As we discussed in the previous Unit, to find the most central node in a social network,
it's useful to be able to take each node in a graph and find out how far it is
from all the other nodes in the graph to get a square for a particular node and then to repeat
that operation essentially to find out the distance from every other node to every other node.
Really what we want to know is the shortest distance between any pair of nodes.
So all pairs we would like to know the distance--the length of the shortest path.
Now, given that we can execute a shortest path from any given node, then m*logn time.
We can just repeat than algorithm, just one at a time for each node run Dijkstra--
here's a node run Dijkstra--here's a node run Dijkstra--so you repeat it for all the nodes.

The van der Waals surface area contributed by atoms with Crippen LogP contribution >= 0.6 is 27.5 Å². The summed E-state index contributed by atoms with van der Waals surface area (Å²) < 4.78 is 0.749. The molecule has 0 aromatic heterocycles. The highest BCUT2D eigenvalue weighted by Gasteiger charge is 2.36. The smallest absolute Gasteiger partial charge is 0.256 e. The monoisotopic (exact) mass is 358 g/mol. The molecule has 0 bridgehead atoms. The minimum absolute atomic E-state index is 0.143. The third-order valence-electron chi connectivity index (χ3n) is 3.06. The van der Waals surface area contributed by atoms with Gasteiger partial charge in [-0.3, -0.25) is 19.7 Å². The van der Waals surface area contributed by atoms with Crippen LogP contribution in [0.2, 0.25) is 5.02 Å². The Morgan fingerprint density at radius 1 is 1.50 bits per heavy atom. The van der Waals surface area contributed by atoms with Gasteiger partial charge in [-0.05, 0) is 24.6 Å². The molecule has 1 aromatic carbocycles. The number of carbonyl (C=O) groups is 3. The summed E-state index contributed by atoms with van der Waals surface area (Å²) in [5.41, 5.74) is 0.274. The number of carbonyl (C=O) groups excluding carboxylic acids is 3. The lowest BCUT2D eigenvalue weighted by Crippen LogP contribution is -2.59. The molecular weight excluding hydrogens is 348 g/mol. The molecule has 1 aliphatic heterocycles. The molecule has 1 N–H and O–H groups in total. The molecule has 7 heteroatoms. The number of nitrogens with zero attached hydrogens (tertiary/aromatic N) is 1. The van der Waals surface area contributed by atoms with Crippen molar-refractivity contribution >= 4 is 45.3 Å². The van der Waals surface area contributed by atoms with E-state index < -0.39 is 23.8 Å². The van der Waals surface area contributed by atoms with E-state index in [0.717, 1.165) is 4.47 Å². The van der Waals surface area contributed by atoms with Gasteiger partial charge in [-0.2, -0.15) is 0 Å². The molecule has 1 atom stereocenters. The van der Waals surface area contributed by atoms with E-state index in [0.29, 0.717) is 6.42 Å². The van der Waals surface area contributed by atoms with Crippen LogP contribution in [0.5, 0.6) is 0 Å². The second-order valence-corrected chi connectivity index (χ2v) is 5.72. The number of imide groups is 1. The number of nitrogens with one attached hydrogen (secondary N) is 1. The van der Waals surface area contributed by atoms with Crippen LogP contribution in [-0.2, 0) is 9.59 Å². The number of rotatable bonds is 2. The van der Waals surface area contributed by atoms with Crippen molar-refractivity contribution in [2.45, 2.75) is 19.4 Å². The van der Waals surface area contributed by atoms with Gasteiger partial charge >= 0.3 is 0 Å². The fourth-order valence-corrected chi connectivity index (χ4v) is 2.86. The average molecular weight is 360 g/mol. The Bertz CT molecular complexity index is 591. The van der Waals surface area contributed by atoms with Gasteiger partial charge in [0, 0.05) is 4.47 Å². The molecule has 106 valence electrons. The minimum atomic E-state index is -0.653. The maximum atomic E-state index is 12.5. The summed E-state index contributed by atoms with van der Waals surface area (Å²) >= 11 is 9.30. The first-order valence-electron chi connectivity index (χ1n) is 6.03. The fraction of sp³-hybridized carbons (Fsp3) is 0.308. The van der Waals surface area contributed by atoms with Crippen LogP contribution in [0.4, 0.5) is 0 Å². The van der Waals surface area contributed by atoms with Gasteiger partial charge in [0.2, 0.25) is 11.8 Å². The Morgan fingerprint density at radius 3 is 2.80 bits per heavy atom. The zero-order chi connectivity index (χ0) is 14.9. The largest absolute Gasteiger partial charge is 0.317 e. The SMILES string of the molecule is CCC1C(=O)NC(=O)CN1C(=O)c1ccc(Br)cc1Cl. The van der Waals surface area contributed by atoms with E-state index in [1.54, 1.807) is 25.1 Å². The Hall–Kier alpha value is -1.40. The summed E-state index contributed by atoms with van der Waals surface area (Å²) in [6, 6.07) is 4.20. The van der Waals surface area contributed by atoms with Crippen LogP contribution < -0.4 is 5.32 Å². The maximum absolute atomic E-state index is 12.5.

So we get n the number of vertices times nlogn for the total time--
to get the distance between all pairs of nodes.
This quantity can have a range of values depending on how dense the connect to the graph is.
If the graph is connected but very sparse, m is the same as n--so we get nÂ˛logn.
If the graph is very densely connected, then the number of edges is roughly the square
of the number of vertices and so the running time, at least in terms
of the number of vertices, now becomes nÂłlog n.
Now, you can do a little bit better than this using the Fibonacci heap idea
that I was mentioning before but may be this is the best that you can do
in terms of practically implementable code.
This on the other hand now we can beat this.